I gotta admit, I am hooked on Weeds now. Nancy Botwin and family had a very rough S03 which started with the follow up to the S02 finale where all the characters were running for their lives more or less and ending actually with the flight of all of Majestic and formerly-known-as-Agrestic. While I was mildly disappointed with Season 2, this installment was really good.
The introduction of the slimy developer played by Matthew Modine (!!) was at times hilarious. [Aside: perhaps it was the association of Modine-Birdy-Gabriel that subconsciously led me to play So yesterday?] But what I appreciated most were the many jabs taken at the religious right: their hijacking of the public school system, their hypocracy, their arrogance and annoying militance all were well portrayed and lambasted. The touch of the giant cross was particularly appreciated. As was Shane’s demasking of the Christian summer school. There was also a nice shot across the bow of the military with Andy’s battle buddy getting killed by an army drone and the aftermath of that event. I think that is what distinguishes Weeds is the action in the foreground and the political subtext in the background.
If I compare it to Breaking Bad, there are many parallels – you could say that the fire at the end of S03 is analogous to the plane crash at the end of S02 of Breaking Bad. The far-ranging consequences of the criminal choices made by the characters are in both cases perhaps exaggerated but nonetheless interesting cases of the domino effect. The major difference being that Weeds rides more on the comedy side of the equation whereas Breaking Bad is all drama and tension, some comedy here but primarily action. I’ll have to see the rest of the Weeds episodes to really judge which series I prefer, but for the moment, for me, the edge goes to Walt over Nancy.
The subtext of how the Botwins are evolving towards criminality and, in Shane’s case, perhaps insanity, is also fascinating. Nancy is nearly almost always on the edge but somehow keeps the ball rolling forward and is more of less consistent in her moral judgements however questionable they may be. Silas has matured into a good weed raiser and despite the episode with the religious freak-pot dealing blondie, seems to revel in his new status as a criminal. Andy is still the pathetic magnet for loads of shit that threatens the family including the final fire provoked by the bikers.
And then there is Shane. He has a brilliant, critical mind that dwarfs the intelligence of almost the entire cast with the exception of Nancy herself. And yet, since the loss of his father, he is helplessly unrooted. The real tragedy is that Nancy is so engaged in her new business that she has lost touch with the day-to-day in his life (despite his multiple pleas for attention) and resorts to an imaginary father at the end to cope. I think that he is a complicated character. It must not be easy to write about 10-year olds on the cusp of adolescence and in an adult world – especially Nancy’s world – without using cookie cutter dialog like in Desperate Housewives. Here they have succeeded in creating a credible, deep and ultimately lovable character. I am curious to see how he continues to evolve.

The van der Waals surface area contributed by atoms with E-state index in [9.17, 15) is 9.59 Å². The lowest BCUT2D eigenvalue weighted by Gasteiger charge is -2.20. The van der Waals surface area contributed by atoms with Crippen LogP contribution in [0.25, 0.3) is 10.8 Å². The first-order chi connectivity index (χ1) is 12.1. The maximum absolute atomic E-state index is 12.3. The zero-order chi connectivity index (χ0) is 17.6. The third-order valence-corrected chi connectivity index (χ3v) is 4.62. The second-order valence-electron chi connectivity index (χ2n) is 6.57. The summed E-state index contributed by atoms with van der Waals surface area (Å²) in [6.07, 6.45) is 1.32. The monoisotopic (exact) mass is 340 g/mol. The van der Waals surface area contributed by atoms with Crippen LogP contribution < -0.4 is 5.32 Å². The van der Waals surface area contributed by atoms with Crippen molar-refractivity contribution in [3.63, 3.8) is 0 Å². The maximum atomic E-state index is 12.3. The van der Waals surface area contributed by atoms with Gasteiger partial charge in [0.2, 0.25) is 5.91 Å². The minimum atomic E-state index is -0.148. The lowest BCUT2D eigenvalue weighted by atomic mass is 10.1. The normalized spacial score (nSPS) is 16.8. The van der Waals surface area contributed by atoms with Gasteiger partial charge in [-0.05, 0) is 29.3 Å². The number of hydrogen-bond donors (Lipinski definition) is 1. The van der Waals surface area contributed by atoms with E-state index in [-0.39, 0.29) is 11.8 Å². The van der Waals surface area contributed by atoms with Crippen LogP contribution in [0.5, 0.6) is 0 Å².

In terms of TV time, although there are three real years between the projection of Seasons 1 and 3 (2005 to 2007) but in the series itself, I’d guess that there has been a total of 8 months of TV time from when we meet Nancy. I believe this is correct because she met Peter early in Season 1 and when the widow Valerie complains her about the life insurance payout, she says that Nancy had been married with Peter for six months before he was killed. This would mean that Season 1 spans about 3 months, Season 2 about 3 months and Season 3 another 2 months probably. I wonder if they shot all three seasons tightly together because the actor playing Shane hasn’t had a birthday yet according to the plot line and yet three years in a kid that age is a long time.
Deaths so far in the series: Judah (before start of Season 1), Peter (end of Season 2), U-Turn (middle of Season 3), the “village” of Agrestic, CA (late Season 3), the “burb” of Majestic (end of Season 3).
Amusing side note: all the series I am following now are about crime: Breaking Bad (crystal meth), Dexter (serial killers), Justified (redneck slimeballs/Federal Marshals), Boardwalk Empire (mafia), and Weeds of course. Well, there is also Treme about New Orleans but you could argue that the criminal behavior there was that of the evil,absent president and mother nature as well.
So, who says (W)eed(s) isn’t (aren’t) addictive?